It is the end of calendar year, usually the time to draw a few lines. As for the PC Virtual Reality, the year has been a financial success marred by a grudging sense of unfulfilled potential. End of year saw a few setbacks to the reality tech project overall, but nothing too grave to write home about. Still, year 2019 does have a certain innovation weight on its shoulders.
Take Facebook and Valve for instance. These are two radically different companies in terms of business model; one having more than 30, 000 employees compared to a few hundred; one pushing out products the other supplying the technology. Both are leading players in PC VR space, and both are looking to make the biggest possible noise in 2019.
Take Valve first. The company is of course well-known for running Steam PC game market place engine. As of recently, Steam has cut down on the sales provision to 20-25%, but it is still among the highest earning companies considering the number of employees involved. As for PC Virtual Reality, Valve are the ones who came up with the tech behind HTC Vive Knuckles. Freedom of control and room-scale hand control movement rendered the competition obsolete until Facebook succeeded in the matching game with Oculus Rift.
Now, rumor has it that Valve is done playing the bridesmaid game and is hard at work on its very own high-tech VR headset. Valve HMD, as it is provisionally called, will be utilizing the updated Steam VR tracking technology, along with advanced FOV. And this is coming from a company who brought us Half-Life and Portal games. They do care about the content as well, so we should expect a few knuckle-based titles, quality titles, to celebrate the emergence of Valve HMD headset.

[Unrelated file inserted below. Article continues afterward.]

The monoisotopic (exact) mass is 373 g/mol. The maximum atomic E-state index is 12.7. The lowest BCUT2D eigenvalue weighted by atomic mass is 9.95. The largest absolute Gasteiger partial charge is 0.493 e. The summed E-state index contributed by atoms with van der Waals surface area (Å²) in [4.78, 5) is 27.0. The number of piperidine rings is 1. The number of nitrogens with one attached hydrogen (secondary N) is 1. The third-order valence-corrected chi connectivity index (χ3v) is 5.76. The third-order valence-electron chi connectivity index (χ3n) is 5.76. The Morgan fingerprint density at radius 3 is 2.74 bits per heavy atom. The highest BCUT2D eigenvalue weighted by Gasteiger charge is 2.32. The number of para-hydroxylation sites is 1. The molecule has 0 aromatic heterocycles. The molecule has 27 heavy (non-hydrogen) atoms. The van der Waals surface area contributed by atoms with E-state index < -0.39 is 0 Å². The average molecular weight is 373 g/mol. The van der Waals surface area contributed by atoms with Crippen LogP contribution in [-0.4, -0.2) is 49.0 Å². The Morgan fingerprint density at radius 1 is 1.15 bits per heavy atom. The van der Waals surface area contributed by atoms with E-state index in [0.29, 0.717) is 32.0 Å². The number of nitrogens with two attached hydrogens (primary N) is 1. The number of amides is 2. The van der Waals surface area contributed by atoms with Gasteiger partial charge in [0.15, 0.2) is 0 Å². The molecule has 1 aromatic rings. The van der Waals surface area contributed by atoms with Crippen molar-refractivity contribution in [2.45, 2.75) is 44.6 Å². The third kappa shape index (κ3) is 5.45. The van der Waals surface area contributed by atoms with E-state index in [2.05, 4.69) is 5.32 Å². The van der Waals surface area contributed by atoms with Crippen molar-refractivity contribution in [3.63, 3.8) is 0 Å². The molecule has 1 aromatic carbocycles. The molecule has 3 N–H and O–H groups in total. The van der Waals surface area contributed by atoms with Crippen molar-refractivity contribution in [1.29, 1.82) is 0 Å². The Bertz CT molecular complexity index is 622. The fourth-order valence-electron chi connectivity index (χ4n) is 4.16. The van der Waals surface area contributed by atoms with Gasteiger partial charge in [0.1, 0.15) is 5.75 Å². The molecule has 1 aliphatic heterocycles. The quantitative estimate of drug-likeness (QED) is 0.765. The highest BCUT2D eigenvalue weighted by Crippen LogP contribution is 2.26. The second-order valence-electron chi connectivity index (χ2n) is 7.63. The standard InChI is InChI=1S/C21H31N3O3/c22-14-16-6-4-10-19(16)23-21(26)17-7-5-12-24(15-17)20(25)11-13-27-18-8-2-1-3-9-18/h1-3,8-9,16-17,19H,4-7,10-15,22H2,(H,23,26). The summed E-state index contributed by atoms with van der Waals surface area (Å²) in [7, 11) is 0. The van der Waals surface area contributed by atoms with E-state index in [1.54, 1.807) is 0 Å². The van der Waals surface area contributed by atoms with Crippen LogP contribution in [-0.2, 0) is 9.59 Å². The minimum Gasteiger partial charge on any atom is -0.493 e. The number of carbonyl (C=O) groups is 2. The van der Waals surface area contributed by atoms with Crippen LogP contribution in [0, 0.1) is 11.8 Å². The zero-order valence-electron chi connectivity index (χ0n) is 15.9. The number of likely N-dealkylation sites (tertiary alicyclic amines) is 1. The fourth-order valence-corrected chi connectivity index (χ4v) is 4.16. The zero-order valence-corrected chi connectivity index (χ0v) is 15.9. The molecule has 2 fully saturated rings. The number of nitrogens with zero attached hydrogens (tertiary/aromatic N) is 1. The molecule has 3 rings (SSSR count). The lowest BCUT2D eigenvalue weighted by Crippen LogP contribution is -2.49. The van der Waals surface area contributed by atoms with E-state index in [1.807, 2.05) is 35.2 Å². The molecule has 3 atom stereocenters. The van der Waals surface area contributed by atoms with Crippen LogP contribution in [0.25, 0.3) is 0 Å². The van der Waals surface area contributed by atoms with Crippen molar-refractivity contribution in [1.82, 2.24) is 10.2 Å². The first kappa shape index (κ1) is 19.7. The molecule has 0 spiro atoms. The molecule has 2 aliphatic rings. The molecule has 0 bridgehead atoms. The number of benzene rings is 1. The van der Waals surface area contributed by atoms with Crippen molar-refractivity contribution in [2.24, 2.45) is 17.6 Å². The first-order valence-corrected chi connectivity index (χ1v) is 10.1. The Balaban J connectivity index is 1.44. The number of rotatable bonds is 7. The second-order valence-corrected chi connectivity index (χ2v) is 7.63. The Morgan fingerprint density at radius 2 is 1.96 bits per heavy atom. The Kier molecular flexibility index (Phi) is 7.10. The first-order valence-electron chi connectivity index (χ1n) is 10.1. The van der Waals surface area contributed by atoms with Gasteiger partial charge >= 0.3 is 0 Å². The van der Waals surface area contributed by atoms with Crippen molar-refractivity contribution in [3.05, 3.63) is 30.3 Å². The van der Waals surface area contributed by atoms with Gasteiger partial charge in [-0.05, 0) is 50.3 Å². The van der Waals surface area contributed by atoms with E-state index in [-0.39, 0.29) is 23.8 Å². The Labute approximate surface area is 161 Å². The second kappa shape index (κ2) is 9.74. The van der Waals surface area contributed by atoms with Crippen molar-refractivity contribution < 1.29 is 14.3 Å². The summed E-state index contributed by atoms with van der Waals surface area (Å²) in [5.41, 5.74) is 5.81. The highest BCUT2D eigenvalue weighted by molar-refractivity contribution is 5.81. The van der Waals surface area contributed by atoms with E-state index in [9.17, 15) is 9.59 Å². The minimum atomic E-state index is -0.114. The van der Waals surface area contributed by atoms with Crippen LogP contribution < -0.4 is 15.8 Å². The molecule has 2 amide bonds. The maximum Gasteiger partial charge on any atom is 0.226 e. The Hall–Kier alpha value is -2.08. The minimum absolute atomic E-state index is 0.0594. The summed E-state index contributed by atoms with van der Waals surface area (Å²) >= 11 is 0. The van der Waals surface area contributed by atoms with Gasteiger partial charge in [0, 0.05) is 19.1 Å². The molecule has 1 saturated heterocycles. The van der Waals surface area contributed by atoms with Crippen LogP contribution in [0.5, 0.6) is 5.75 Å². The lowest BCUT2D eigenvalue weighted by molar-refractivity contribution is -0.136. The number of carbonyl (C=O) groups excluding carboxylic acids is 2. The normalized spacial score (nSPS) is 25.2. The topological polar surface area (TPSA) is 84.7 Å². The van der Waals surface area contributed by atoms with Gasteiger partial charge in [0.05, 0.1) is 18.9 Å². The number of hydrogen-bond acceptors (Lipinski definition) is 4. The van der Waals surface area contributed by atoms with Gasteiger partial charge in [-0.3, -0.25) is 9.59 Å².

Facebook on the other hand is a huge conglomerate of various businesses, PC VR being one of many. Rift behind and Rift S ahead, Facebook is placing their chips on Oculus Quest set to come out early 2019. It is a pompously announced, $399 (ripple of applause) gaming headset. Because to make it in 2019, price really needs to come down. Facebook hopes that the combo of price, features, and 50-plus launch titles be enough to make Quest the default VR gaming rig.
As opposed to Valve, Facebook is all over the place with tis tracking system, and, if rumor has any merit, the upcoming Rift S will receive its own from Oculus Quest. This would standardize the hardware offer of Facebook, and do much in terms of propping up Oculus Store – Facebook’s foremost VR agenda. And if Oculus Rift S came with a reasonable price tag, PC VR space will flourish.
There’s another player in PC Virtual Reality that might find itself in no man’s land should Valve HMD and Rift S live up to their potential – HTC. Releasing Vive Focus for Chinese market might be indicative of the company plans, considering that neither of the two companies mentioned operates there. Be that as it may, there is a real pressure for all of them to deliver. The PC VR industry is shaping up pretty well for major innovation ahead.